PollyWebber Designs: Wearable Art with a Message

There is a pressing need for immigration reform in the United States. The Dreamers captured the hearts of a majority of Americans, and the taking of the children captured their outrage. It is time to bring this issue forward whatever way possible. This is my small contribution.

My refugee-themed triptych, “Refugee Dilemma,” uses multiple traditionally hand-hooked rugs to tell a story about people fleeing from persecution to a safe haven. Indeed, it is a tribute to the hundreds of thousands of people who seek refuge from their places of origin annually throughout the world. The dilemma comes from people feeling that they have no choice but to leave their homes for an unknown and insecure future.

Fleeing from Persecution

Hooked in 2017, this rug borrows the iconic image from San Diego traffic signs warning motorists of people running across the freeway from Mexico.

Caught in the Covfefe

Hooked in 2018, this rug is original in its design, and here, “covfefe” means the inhumane hell that refugees, and especially children, have been put through at the border, in recent times.

Safe Haven

Hooked in late 2017, this rug symbolizes the achievement of every immigrant’s dream, to be safe from persecution, in a country where they will be appreciated. It is only aspirational at this moment, sadly.

©Polly A. Webber. All rights reserved

Wearable Art for Sale

On sale through this website are scarves, ties and tee shirts with designs from the above refugee-themed rugs. Photos appear below. Profits from sales ($10 per item) go to several different immigrant rights groups who are providing extraordinary services to migrant families along the southern border, particularly to women and children. Please contact me for more information.

ItemAvailable SizesPrice
Scarfone size$40.00
Tie one size$30.00
Women’s Tee(order one size up)M, L, XL, 2X$40.00
Men’s Tee (order normal size)M, L, XL$40.00

Prices do not include shipping, sales tax and insurance. I usually send items via Priority Mail. One item should cost less than $10 to send. The cost for multiple items depends upon their weight and the destination. Please send me your order and I will respond with the cost of shipping, sales tax and insurance.

The scarf was my first product with these images. The original Fleeing from Persecution is on the right with a reversed image on the left. The original Caught in the Covfefe is second from the left, with the reverse image at second from the right. They are all pointing to the center, Safe Haven. A draped photo of the scarf appears below.

The tie is modeled by one of the first people who bought it! He wore it to Immigration Court and won his asylum case that day! It is made of polyester.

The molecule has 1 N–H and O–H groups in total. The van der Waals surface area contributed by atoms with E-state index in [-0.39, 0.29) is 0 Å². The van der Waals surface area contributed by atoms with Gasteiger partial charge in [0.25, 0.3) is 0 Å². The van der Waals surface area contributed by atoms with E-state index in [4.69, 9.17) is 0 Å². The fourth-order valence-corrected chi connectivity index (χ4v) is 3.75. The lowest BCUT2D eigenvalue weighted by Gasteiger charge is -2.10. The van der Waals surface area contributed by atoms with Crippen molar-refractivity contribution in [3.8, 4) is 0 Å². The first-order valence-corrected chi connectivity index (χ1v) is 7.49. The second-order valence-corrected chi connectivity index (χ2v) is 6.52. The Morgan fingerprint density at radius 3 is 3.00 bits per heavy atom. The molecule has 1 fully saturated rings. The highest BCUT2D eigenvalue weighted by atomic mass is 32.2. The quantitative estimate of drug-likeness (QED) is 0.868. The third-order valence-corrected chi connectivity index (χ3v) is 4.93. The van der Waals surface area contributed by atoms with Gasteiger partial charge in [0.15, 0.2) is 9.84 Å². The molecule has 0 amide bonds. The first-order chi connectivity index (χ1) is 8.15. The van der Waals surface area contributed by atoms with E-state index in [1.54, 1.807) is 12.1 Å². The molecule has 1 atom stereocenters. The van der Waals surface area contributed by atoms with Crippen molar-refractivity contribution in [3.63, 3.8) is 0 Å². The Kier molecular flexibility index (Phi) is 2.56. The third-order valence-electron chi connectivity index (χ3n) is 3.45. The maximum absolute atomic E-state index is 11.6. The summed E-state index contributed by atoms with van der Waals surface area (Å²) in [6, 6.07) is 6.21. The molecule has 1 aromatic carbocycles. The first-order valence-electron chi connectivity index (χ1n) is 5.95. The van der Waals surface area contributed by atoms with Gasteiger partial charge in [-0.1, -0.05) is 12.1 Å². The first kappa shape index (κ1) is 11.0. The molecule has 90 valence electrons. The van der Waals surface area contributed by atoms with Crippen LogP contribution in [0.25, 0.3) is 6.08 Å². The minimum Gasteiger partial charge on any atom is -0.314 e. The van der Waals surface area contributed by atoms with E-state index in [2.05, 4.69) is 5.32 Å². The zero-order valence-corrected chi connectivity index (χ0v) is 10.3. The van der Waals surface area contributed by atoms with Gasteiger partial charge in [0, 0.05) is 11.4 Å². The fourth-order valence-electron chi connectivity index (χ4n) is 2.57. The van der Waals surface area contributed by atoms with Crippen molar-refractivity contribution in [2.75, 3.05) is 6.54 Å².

The women’s tee shirts come in M, L, XL and 2X. They run very small, so choose at least one size up. I am wearing the XL in this photo. I have men’s shirts in M, L and XL in this same design. The tees are 100% cotton but seem to be pre-shrunk.

This is the other men’s tee shirt design. The tees are 100% cotton but seem to be pre-shrunk.

The graphic on the men’s tee shirt is over the breast area.

This graphic, taken by PhotosbyMarissa.com, appears on the back of each tee shirt, men’s and women’s. The photographer thoughtfully arranged the scarf so that it continues to reflect the refugee narrative.

The scarf is made of chiffon and drapes beautifully. It can be worn like this or tied together.

The scarf is presented in these 3″x 3″ boxes, making it a perfect gift item!

Please email me with your order, at popster49@gmail.com and include your name, address and phone number. If you order a tee shirt, please include the size, whether men’s or women’s, and which design if it’s a men’s shirt. If you order a scarf, you can also choose which gift box you would like. I will respond via email. Please note that I take payment via Zelle, PayPal or check.

Thank you for looking at my website! I hope to hear from you soon!

Polly Webber was an immigration lawyer in San Jose, CA for 18 years before becoming an immigration judge in 1995. An officer in the American Immigration Lawyers Association for many years, she was National President in 1989-90. Over her last ten years on the bench, and in retirement since January 2017, she has been a fiber artist, mainly in traditional rug hooking and yarn arts.

For her these activities are forms of meditation that have been an important counterbalance to the pressures and intense focus of being an immigration judge.